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Loyola University Maryland business students take awards at sustainability case competition

Loyola business students

Three undergraduate student teams from Loyola University Maryland’s Sellinger School of Business and Management won five awards at the International Business Ethics and Sustainability Case Competition.

“This is a remarkable accomplishment, and I couldn’t be prouder of our students," said Astrid Schmidt-King, J.D., an assistant teaching professor of management and organizations who worked with the students. “Their innovative ideas, hard work, perseverance, goodwill, and teamwork are commendable and inspiring.”

Loyola’s teams competed against 30 universities from around the world and presented cases to be judged by executive panels in the form of 25-minute, 10-minute, and 90 second pitches. The competition was held in a hybrid format, both online and in-person at Loyola Marymount University.

The titles of the case studies Loyola teams entered in the competition were:

  • “Food for Thought: Good Lunch Today for a Better Tomorrow,” 25-minute competition runner-up
  • “Vacant Lots to Green Spots: Pocket Parks in Communities,” 25-minute competition winner and 10-minute competition winner
  • “Are You Still Watching? Carbon Emissions Are Streaming,” 90-second competition winner and 10-minute competition runner-up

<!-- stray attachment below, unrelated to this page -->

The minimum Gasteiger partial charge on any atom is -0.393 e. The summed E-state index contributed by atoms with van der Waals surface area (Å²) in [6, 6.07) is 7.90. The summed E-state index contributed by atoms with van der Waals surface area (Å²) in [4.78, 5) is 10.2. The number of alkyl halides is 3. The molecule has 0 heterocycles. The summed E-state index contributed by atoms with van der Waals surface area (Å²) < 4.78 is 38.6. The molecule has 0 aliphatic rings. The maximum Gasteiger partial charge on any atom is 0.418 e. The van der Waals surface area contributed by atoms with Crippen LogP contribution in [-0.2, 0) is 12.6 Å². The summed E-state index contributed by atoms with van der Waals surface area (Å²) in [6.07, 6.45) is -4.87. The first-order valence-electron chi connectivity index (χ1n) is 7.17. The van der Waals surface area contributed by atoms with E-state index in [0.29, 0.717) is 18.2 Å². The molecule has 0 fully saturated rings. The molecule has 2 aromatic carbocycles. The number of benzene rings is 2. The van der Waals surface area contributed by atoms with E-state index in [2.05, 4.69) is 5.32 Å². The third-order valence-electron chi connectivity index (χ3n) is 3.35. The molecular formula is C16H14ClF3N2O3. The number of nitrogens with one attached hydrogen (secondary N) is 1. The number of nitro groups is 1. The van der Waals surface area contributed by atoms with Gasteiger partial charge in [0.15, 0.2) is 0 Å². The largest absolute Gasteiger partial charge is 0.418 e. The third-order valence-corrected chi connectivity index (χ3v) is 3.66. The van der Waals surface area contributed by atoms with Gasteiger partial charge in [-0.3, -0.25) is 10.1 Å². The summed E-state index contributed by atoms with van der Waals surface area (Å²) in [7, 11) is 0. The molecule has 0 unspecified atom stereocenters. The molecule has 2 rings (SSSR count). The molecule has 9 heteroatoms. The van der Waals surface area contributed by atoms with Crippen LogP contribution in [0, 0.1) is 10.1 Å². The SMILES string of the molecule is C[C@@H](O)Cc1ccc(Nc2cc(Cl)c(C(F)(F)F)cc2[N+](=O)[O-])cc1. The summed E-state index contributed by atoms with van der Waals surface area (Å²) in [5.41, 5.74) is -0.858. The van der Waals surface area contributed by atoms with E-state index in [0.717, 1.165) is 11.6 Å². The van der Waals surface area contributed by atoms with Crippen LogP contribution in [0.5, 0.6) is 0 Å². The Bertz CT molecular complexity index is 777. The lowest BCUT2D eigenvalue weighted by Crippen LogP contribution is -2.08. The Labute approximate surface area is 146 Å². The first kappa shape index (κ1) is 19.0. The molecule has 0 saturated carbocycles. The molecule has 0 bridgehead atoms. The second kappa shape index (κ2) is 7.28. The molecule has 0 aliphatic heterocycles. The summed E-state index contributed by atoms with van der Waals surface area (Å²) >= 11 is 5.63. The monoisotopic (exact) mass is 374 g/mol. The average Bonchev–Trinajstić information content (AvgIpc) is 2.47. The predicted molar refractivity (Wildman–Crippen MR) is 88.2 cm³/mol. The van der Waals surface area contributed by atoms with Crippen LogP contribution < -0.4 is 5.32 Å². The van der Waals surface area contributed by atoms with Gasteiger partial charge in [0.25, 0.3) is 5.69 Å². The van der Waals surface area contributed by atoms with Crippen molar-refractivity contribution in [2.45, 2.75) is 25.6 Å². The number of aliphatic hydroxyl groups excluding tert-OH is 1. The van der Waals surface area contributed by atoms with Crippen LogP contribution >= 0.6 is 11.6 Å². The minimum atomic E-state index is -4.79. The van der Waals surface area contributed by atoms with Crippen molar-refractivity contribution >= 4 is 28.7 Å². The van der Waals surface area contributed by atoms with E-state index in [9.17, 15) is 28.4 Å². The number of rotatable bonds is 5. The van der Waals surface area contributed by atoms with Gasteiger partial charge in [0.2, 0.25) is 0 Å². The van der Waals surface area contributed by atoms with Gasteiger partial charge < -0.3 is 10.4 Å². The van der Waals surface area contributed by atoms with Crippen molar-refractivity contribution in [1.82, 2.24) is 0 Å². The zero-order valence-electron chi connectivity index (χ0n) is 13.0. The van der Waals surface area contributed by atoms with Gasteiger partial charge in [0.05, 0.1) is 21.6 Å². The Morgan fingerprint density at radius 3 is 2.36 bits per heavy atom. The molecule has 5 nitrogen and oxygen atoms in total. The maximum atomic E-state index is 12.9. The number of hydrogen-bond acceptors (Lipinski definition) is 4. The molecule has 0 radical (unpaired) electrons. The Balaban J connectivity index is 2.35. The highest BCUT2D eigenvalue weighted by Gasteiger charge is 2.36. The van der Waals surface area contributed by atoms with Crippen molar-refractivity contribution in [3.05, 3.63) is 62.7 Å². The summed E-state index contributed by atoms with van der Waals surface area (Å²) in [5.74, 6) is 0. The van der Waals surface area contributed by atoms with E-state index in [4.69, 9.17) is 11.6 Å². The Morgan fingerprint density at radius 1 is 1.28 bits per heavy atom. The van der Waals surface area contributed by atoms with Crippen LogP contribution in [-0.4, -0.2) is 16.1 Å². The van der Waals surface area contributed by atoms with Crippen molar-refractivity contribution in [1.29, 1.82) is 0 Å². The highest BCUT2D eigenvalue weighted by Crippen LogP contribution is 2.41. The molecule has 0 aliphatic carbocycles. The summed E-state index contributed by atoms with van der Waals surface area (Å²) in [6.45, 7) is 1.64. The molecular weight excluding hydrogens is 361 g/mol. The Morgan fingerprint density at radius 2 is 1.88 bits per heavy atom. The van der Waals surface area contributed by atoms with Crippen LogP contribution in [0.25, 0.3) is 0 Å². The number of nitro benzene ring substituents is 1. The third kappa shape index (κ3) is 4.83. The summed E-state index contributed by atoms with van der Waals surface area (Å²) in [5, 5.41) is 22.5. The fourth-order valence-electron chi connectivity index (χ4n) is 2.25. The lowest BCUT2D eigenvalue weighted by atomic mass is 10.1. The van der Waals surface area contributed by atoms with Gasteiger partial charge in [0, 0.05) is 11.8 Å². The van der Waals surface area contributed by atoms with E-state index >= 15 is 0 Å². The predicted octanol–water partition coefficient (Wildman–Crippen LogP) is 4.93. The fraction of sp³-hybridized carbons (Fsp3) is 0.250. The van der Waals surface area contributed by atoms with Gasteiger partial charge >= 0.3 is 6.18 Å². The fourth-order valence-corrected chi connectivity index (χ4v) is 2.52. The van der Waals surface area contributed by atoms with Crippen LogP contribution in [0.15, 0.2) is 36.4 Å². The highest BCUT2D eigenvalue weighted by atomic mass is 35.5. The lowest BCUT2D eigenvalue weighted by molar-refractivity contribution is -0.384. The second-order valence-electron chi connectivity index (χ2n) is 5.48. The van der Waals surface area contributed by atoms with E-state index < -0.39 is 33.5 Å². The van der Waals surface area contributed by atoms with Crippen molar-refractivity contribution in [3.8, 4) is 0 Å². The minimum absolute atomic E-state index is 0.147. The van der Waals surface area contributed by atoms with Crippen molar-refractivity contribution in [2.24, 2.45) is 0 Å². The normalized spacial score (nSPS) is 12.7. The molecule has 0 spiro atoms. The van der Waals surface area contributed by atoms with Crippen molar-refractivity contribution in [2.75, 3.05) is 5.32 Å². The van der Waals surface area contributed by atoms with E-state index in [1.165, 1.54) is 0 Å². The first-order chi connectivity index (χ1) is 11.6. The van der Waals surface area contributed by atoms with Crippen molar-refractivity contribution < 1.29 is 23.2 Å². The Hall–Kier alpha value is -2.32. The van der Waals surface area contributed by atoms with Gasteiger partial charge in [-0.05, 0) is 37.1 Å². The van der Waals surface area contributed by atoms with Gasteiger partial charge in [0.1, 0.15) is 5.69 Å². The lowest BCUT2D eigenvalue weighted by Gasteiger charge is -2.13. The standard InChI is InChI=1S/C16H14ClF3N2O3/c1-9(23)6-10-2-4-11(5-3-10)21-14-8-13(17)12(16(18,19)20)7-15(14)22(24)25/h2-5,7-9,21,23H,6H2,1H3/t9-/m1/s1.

Throughout the spring 2023 semester, Loyola students prepared cases aimed at advancing sustainability while being legally, financially, and ethically sound.

"This experience made me realize what career path I want to pursue within the business field,” said Alyssa De la Cerda, ’26. “I really look forward to competing again next year.”

Additionally, each team of students was paired up with two business professionals. Some of the professionals were from Loyola’s Department of Management and Organizations’ Advisory Board and others were alumni and Sellinger supporters.

“While difficult at times, we were always helped by our professor and coaches, which made the process manageable and helped to improve our quality of work,” said Matthew Butler, ’23. “This also helped me grow professionally, as the whole process required intricate collaboration and communication within the team and from coaches.”